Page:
Celebrating International Women’s Day: from Classroom to Code

International Women's Day

As we celebrate International Women’s Day, I want to share my journey of breaking stereotypes and embracing change. My transition from a primary school teacher to a data engineer has been a path of self-discovery and empowerment that I hope inspires and motivates others to follow their passions.

Teaching to Tech Journey

After dedicating seven years to teaching, I found myself yearning for a more exciting career, as teaching is not as I thought, the focus is so much on Ofsted and inspections these days rather than delivering quality lessons to the children. Looking at the teachers who had been working in teaching longer than me, they looked tired and overworked and this made me realise the need for a change. Recognising my passion for technology, I decided to leap into the tech industry.

My interest in tech was evident even during my teaching years. My colleagues sought my help when trying to set up pretty spreadsheets to track children’s progress or to fix any computer issues they had rather than going to the dedicated IT technician. When COVID hit, I was appointed Online Learning Coordinator, as they knew someone needed to act quickly to pivot learning from the classroom to online and remotely.

Planning for Change

During my pregnancy, I saw my maternity leave as a golden opportunity for change. With a 6-week-old baby, I embarked on a 13-week remote data engineering boot camp. Despite the sleepless nights, managing a newborn, and learning complex coding concepts simultaneously, my dedication fuelled my journey, and I successfully completed the course.

I now had this shiny certificate, but the clock was ticking during my maternity leave. If I didn’t secure a job in tech I would have to go back to teaching. Fortunately, an interview opportunity at Adatis came, and I secured the job. Six months into my new role, I have no regrets—each day brings new challenges, and I find immense joy and drive in what I do.

Transferable Skills

When I secured the junior data engineer job at Adatis, imposter syndrome hit me strong, and I thought what do I possibly have to offer as I was new to coding? However, until I started the job, I didn’t realise how important the transferable skills I had developed during my teaching career were to consulting and how much they have helped me succeed. Communication skills are a crucial skill in teaching, to be able to convey complex ideas simply to pupils. This can be directly compared to communicating with non-technical clients. Problem-solving abilities are also essential to the role as you need to come up with creative solutions to tackle problems, just like you might do in the playground. Teachers pay close attention to detail to students’ work especially when marking. In data consulting, attention to detail is crucial for accurately interpreting client requirements, preventing and spotting errors, and ensuring the quality of deliverables. These are only a few of the skills I have already developed and have helped me in my new career.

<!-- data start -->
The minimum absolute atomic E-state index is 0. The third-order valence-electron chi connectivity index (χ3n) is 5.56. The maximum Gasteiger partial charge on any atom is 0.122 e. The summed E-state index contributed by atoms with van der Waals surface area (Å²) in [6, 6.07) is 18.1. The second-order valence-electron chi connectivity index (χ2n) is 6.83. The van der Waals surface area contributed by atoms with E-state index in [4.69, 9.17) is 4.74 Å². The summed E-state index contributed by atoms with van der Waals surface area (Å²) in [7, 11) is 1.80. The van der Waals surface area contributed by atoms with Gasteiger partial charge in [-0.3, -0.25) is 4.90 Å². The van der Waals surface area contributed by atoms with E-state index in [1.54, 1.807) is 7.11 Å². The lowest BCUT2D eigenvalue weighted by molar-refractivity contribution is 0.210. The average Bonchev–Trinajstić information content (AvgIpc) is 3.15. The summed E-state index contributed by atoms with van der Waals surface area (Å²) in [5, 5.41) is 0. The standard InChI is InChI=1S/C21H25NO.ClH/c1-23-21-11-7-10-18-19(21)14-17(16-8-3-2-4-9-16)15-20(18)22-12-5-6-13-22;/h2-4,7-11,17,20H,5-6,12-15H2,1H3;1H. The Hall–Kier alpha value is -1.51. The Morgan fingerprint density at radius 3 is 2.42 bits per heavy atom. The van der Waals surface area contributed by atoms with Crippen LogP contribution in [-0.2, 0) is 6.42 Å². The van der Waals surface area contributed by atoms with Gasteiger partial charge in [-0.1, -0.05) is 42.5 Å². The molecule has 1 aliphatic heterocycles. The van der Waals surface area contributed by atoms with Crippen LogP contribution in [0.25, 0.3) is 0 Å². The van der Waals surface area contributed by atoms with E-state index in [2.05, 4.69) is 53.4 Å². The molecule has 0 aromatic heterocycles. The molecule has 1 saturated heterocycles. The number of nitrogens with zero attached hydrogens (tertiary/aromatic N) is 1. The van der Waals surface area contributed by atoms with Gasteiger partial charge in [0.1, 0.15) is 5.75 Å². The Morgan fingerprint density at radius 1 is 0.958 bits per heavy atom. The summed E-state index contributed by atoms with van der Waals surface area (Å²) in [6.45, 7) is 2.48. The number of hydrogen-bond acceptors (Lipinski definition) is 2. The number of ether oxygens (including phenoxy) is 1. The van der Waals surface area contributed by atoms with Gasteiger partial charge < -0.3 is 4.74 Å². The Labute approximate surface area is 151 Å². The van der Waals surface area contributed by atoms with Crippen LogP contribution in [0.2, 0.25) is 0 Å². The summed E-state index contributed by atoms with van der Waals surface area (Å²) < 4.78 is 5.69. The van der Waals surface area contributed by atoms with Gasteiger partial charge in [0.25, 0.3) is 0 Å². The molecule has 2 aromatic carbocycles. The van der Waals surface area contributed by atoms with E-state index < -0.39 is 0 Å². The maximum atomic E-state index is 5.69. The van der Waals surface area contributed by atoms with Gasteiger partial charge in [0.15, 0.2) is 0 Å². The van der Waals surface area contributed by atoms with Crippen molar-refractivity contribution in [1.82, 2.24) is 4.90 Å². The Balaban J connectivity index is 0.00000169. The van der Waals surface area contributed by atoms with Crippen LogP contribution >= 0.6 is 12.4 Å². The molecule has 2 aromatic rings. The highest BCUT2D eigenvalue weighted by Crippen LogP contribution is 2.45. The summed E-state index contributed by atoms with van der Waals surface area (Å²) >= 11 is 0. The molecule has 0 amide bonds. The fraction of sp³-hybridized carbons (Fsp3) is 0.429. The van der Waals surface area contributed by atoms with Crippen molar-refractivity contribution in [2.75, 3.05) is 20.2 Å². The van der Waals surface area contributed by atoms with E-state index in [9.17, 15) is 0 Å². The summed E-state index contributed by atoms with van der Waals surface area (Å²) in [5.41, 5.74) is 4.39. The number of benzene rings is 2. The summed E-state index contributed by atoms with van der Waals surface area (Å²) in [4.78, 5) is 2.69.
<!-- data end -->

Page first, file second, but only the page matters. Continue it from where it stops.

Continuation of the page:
When transitioning to the tech industry my initial concerns were that I would probably have a worse work-life balance compared to teaching especially the total of 12 weeks of holiday that teachers get in a year. But in fact, I have found it’s quite the opposite. Working from home has enhanced my work-life balance.  I can drop my son off at school in the mornings and spend quality time with him, something I couldn’t do in my previous job. I have also recently been able to enjoy walks around my neighbourhood during lunchtime as the weather has started to improve. And from time to time, I can complete the odd chore, like putting a load of washing in during a break.

Career Advice

We are pressured to define our futures by the age of 18 and this often feels overwhelming. A decade later I’ve come to appreciate that maturity and clarity comes with time. What I’ve learned is the importance of researching your options and not just following norms. Discovering boot camps as viable alternatives to traditional degrees was a game-changer for me. These boot camps, respected and often government-funded, offer shiny certificates and promising career paths without the burden of student loans. I don’t regret going to university as it taught me valuable life skills, but my message is, that it’s not too late to make a drastic career change.


As we celebrate International Women’s Day, my journey is a testament to change, risk-taking, and finding fulfilment in unexpected places. I encourage everyone, especially women, to embrace the unknown, take risks, and believe in the power of resilience and commitment to personal and professional growth. Remember, it’s never too late to step into the unknown and discover new possibilities. Happy International Women’s Day!